Why Quit Weed??
"I don't do drugs. I am drugs.” ~ Salvador Dali
If you’re a pot smoker and you’re functional, why quit weed? I’m often asked this question. Smoking
has become so common that when I do a drug assessment and ask the question ‘do you use drugs?’ The client will give me their list’ and not even mention marijuana. So then I ask, “what about weed?’ This usually surprises them: ‘Weed? Oh yeah, I smoke weed’” Smoking pot has become so common that marijuana is not even considered a drug.
This newsletter is not meant to preach. Many people maintain a good career and quality of life without developing a dependency on it. There are others -- particularly those who are coping with chronic disease – who benefit from the effects of relaxation and pain reduction. However, there are costs as well as benefits, so weigh the costs with the benefits for yourself. And aside from the legal issues, these reasons can help you make an informed decision, when you ask yourself the question -- “Why quit weed?
Respiratory system: Marijuana takes a huge toll on the respiratory system. You inhale deeply and your lungs can be burnt from inhaling the smoke. You can also develop a dry cough -- the “weed smokers’ cough”.
The nose: Your nose develops more mucus. When you wake up, the nasal congestion can feel as if you have a cold or suffer from allergies.
Carcinogens: If you think cigarettes are bad for your health, marijuana has more carcinogens. You also inhale deeper, so you’re causing yourself more damage than cigarettes.
Premature Aging: Just as tobacco affects the aging of your skin and discolors your teeth, marijuana does the same thing. You’ll also notice that if you stop smoking, your eyes will look clearer, your skin will be smoother and the color of your skin will look healthier.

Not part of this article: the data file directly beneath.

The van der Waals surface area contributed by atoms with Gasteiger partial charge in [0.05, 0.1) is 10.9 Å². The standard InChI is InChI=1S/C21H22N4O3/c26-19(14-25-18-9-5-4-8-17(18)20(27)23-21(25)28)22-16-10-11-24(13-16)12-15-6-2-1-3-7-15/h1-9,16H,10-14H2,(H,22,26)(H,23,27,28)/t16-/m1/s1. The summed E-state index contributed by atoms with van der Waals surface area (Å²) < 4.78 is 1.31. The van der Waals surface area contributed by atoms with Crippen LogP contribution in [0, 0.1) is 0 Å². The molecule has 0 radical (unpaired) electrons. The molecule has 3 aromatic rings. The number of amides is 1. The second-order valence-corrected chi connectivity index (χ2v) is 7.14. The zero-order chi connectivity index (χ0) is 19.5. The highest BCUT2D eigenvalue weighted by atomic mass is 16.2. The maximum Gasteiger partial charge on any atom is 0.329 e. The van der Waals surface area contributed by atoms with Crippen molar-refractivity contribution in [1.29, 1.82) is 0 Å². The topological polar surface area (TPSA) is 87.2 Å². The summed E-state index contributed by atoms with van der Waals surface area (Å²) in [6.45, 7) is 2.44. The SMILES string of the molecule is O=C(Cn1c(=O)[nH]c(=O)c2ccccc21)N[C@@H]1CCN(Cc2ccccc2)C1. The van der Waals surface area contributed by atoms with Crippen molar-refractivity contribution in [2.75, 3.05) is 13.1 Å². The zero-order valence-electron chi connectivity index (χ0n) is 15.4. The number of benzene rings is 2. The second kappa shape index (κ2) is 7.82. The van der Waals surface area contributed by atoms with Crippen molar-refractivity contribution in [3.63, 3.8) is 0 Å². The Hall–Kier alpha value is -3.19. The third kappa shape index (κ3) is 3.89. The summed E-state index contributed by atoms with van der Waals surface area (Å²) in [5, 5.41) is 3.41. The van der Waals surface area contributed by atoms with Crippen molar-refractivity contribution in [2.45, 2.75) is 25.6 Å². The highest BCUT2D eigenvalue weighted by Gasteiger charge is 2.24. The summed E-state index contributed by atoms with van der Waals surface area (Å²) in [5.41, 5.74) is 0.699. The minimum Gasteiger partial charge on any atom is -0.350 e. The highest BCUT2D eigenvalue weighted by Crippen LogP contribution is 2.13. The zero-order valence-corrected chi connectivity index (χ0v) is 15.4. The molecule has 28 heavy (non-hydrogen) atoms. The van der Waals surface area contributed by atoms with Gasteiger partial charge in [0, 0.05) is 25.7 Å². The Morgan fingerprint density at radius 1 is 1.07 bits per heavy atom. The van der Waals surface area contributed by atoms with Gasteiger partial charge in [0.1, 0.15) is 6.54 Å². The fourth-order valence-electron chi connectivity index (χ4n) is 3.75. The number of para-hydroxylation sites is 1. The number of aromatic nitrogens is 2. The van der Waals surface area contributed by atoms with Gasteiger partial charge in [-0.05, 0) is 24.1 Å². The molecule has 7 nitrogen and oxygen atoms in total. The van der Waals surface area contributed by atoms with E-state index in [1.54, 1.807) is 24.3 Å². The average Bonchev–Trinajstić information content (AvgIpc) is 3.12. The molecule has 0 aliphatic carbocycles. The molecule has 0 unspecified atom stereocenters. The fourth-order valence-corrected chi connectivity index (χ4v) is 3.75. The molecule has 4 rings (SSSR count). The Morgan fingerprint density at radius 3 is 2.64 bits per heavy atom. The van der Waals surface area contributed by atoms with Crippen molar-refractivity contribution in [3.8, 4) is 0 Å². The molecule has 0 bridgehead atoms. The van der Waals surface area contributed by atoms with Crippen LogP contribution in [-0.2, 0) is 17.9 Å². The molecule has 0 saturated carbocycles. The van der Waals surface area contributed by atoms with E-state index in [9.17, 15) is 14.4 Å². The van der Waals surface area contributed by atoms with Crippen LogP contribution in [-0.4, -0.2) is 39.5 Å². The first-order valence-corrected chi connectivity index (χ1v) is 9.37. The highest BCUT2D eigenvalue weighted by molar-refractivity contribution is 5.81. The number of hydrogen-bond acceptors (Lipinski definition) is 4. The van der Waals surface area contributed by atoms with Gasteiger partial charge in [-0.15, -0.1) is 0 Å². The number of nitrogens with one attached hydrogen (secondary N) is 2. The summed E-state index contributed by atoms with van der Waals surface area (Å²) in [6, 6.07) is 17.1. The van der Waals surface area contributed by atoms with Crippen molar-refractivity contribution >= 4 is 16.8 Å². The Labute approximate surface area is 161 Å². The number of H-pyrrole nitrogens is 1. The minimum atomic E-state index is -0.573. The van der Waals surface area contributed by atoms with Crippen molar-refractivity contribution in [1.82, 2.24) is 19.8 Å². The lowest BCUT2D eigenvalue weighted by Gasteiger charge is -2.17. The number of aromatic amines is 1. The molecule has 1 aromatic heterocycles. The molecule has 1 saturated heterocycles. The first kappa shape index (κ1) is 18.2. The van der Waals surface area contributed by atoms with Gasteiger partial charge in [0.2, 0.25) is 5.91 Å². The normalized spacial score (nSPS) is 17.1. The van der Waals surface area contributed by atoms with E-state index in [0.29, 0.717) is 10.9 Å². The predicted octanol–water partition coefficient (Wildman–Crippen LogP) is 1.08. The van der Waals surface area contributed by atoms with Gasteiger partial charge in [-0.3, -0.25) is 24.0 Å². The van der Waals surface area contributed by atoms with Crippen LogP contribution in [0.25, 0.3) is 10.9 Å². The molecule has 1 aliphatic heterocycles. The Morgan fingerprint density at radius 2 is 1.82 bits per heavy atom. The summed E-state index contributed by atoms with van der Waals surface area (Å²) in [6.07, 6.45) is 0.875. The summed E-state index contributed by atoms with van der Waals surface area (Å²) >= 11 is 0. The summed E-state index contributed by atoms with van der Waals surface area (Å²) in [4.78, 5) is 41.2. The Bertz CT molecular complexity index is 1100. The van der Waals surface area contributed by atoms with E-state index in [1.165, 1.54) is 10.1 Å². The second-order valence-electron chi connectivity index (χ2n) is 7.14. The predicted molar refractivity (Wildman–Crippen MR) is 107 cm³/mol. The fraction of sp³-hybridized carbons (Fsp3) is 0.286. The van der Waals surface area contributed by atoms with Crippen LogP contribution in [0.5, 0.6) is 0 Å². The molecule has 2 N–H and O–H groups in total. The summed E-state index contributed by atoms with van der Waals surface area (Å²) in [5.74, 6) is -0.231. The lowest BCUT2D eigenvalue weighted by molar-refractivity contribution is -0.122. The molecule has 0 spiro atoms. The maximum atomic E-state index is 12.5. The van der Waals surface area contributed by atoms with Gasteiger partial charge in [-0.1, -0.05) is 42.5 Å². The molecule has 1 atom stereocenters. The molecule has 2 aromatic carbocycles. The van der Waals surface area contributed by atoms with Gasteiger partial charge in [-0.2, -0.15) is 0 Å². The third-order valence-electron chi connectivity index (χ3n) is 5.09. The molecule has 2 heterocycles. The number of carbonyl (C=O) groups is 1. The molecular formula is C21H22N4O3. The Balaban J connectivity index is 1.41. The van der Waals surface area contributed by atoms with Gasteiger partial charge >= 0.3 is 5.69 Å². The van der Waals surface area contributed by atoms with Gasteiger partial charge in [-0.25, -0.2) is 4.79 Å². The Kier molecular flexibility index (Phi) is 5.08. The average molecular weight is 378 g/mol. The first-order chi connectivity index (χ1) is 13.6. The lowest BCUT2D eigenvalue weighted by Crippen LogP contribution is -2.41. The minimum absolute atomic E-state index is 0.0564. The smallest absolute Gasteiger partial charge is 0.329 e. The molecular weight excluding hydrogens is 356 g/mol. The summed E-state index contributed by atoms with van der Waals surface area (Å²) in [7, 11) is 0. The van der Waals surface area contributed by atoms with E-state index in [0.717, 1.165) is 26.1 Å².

Energy: Pot makes you lethargic. You don’t feel like doing much and you become content to be lazy. You don’t have the energy or motivation, to run, play sports, or participating in activities.
Relationships: Your relationships with non smokers will be affected. If you’re stoned, you don’t want to be around them and they aren’t interested in hanging around with you.
Sleep: Smoking marijuana before bed disrupts the sleep cycles. When you quit (although you may think it doesn’t affect you) you’ll sleep better.
Regulation: There is no regulation on marijuana, so there is no standardization. This means that it can be laced with anything. Sometimes you’ve spent your money and find unsatisfactory or frightening results.
Addiction: You can become dependent on marijuana. Like alcohol or any other drug, you develop a tolerance to it and need to use more to get the same effect.
Drugs affect different people in different ways ex. some get ‘the munchies’ – not all. Continuous use can also affect your sex life
Are you addicted? Take this test
if you want to quit, but like the calming effects
cognitive behavioral therapy (CBT)
can give you the tools to get the same results – drug free, and these tools will
change your outlook for life.
You can also get help by getting
An added benefit: If you’re effective on pot, you’ll probably be amazed how powerful you would be without it.
Change your thinking
If you’ve been using marijuana and this information has motivated you to quit,
Here are some
tips to help you do it.
8) Don’t be hard on yourself. Set small goals for the week and accomplish them.
You may hate clutter, but if you live with it, you become used to it and when you clean up, it seems strange. You may feel so uncomfortable that you start to clutter again but keep organizing. The more you get used to an organized environment, you’ll change your thinking, and feel liberated from the mess.
Q & A
I’m worried about my room-mate. He has phases where he’ll drink excessive amount of alcohol and says it’s to kill the pain. His parents are separated and his dad is ill, but both of them are still alive. I tried to talk about his drinking, but he laughs it off, saying he only binges and that I drink too. I drink, but I don’t binge. He can’t even go out to dinner or go to movies without bringing a bottle filled with straight alcohol.
How can I help him get his life in order, when he won’t listen?
Your room-mate has discovered that ‘alcohol dulls the pain’ so he’s ‘self –medicating’ by drinking and not dealing with his problems. If he’s not already an alcoholic, he’s on the road to becoming one. Here’s more information on
Your room-mate needs help. You can suggest he has a drinking problem, but he’ll deny it. There are AA groups for young people (sometimes on campus) but he’ll probably resist this as well. Talk instead about his family problems and suggest that he gets counseling. If he establishes a relationship with his counselor, he may be open to getting
help for alcohol abuse
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If you smoke weed and you function well, why stop? The topic July
Newsletter: Why Quit Weed?
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